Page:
Diagnose Lung Nodules with confidence and accuracy using electromagnetic navigational bronchoscopy in Naples, FL

Although lung nodules are often nothing serious, they can sometimes be an early indicator of lung cancer. If you’ve smoked in the past or currently smoke, or if you have a family history of lung cancer, you are at increased risk for developing lung cancer. As a regional leader in volume and experience, Meliora Healthcare is proud to offer our patients this minimally invasive alternative to surgery.

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What is Electromagnetic Navigational Bronchoscopy (ENB)? 

ENB is a minimally invasive medical procedure performed to thoroughly examine the lungs and diagnose certain health conditions including lung cancer. This advanced bronchoscopy technique uses state-of-the-art technology that allows our doctors to obtain tissue samples and enhances the ability to diagnose and potentially treat a variety of diseases. Our physicians use specialized software to digitally identify targets using images from a CT scan and then guide a bronchoscope (a thin, flexible tube with a camera) with extreme precision to the target using GPS-like technology. By manipulating a variety of small, flexible tools inserted through the bronchoscope, our physicians are able to image and biopsy lymph nodes and nodules using transbronchial needle aspiration (TBNA) or transbronchial forceps biopsy that would be otherwise difficult to reach with a traditional diagnostic bronchoscope. 

Who Needs an ENB?

This procedure is typically performed to biopsy lung nodules so that your provider can determine the best course of action in your management moving forward. Not all lung nodules need to be biopsied, however if you are at an increased risk for lung cancer or the nodule has a concerning appearance on a CT scan or PET scan, sampling of the nodule may be indicated to determine if it is benign or cancerous. Our esteemed, knowledgeable and highly skilled pulmonologists at Meliora Healthcare will evaluate your situation and determine if tissue sampling is needed and if this type of bronchoscopy is ideal for you.

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What Should I Expect?

Before your ENB procedure, you will likely need to take several steps in preparation. This can include undergoing a special type of CT scan called a Super-D or bronchoscopy protocol CT scan of the chest for mapping purposes. 

  • You will be told not to eat after midnight the night before (or about 8 hours before) the procedure. 
  • You will also receive instructions about taking your regular medicines, not smoking, and removing any dentures before the procedure. Be sure to ask about stopping any medications that thin the blood or prevent clotting.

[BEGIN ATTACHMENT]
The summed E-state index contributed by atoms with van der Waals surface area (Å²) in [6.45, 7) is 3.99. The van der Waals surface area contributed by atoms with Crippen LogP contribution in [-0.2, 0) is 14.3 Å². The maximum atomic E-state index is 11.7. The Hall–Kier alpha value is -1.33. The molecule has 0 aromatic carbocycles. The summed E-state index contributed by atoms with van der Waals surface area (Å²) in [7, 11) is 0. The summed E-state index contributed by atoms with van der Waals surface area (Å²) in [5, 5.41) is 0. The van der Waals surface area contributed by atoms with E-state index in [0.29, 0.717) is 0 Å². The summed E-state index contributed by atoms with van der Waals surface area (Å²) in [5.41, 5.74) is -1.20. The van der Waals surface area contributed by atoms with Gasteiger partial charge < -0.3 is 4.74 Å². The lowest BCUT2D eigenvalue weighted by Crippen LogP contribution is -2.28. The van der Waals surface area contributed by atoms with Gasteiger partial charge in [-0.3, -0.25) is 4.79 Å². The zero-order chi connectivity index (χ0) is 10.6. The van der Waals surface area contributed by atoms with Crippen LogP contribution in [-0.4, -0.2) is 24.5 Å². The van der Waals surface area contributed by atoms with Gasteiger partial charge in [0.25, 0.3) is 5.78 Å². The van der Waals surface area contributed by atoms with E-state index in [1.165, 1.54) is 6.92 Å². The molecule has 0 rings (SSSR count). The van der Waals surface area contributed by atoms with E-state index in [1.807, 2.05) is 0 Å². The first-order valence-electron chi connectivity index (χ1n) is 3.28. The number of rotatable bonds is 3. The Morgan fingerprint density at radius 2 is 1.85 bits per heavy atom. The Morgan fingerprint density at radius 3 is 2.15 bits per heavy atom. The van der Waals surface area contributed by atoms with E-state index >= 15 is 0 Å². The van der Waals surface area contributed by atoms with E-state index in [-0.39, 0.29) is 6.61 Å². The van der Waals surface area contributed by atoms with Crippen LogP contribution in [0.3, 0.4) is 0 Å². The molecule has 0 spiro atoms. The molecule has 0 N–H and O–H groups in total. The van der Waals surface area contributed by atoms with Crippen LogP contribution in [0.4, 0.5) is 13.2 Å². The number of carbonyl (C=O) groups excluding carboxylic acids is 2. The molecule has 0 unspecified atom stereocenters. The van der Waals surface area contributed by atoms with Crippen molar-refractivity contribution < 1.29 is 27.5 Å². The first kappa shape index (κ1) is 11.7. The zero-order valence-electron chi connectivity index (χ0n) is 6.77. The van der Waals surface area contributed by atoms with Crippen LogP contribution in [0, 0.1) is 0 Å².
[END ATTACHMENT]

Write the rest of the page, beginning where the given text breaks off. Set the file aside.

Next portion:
• You will be under the care of an anesthesiology team that will monitor your heart rate, oxygen levels, blood pressure and breathing and will also manage the intravenous sedation that you will be receiving. You will be intubated (have a breathing tube in place) for the duration of the procedure.
  • You will be lying down on a procedure bed with the head of the bed tilted up slightly. The ENB scope is placed through the breathing tube, then advanced slowly into the airways and lungs where sampling is performed.

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What happens after the procedure?

  • Patients vary in how long it takes to wake up from sedation. You will need to stay in a recovery area until the sedative has worn off, and you will also need to wait until any numbing medicine wears off before eating or drinking any liquids. 
  • You will need to have someone else drive you home after the procedure. 
  • It is unlikely that you will experience any problems after the test other than a mild sore throat, hoarseness, cough or muscle aches. You may also have a low grade fever for a day or two.
  • You may resume your regular activities after sedation wears off, however you should avoid strenuous activities on the day of the procedure.
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Electromagnetic Navigational Bronchoscopy FAQ

Are there alternatives to an ENB?

How long does an ENB take?

How long will it take to get my results?

Is an ENB safe?

Are there alternatives to an ENB?

Other tests such as X-rays, CT scans and PET scans can give some information about the lungs, but bronchoscopy allows the doctors to obtain very specific samples. Robotic-assisted bronchoscopy is an alternative procedure with similar risks and your pulmonologist will determine which type of bronchoscopy is best for you. CT guided needle biopsy by an interventional radiologist can provide similar diagnostic yields, however in most instances comes with a higher risk of complications. Surgical options including Video-Assisted Thorascopic Surgery (VATS) and thoracotomy are available but are much more invasive than ENB and require incisions and hospitalization afterwards.

How long does an ENB take?

The length of the procedure varies depending on what needs to be done and why you need it. Typically, it can last anywhere from 45 minutes to 90 minutes.

How long will it take to get my results?

Biopsies can take anywhere from 5-7 days and cultures can take anywhere from 72 hours to 6 weeks to finalize.

Is an ENB safe?

ENB is a safe procedure. Serious risks from the procedure, such as an air leak or major bleeding, are uncommon and occur in less than 5% of patients. Your doctor will discuss the risks of the procedure with you in more detail at your visit.

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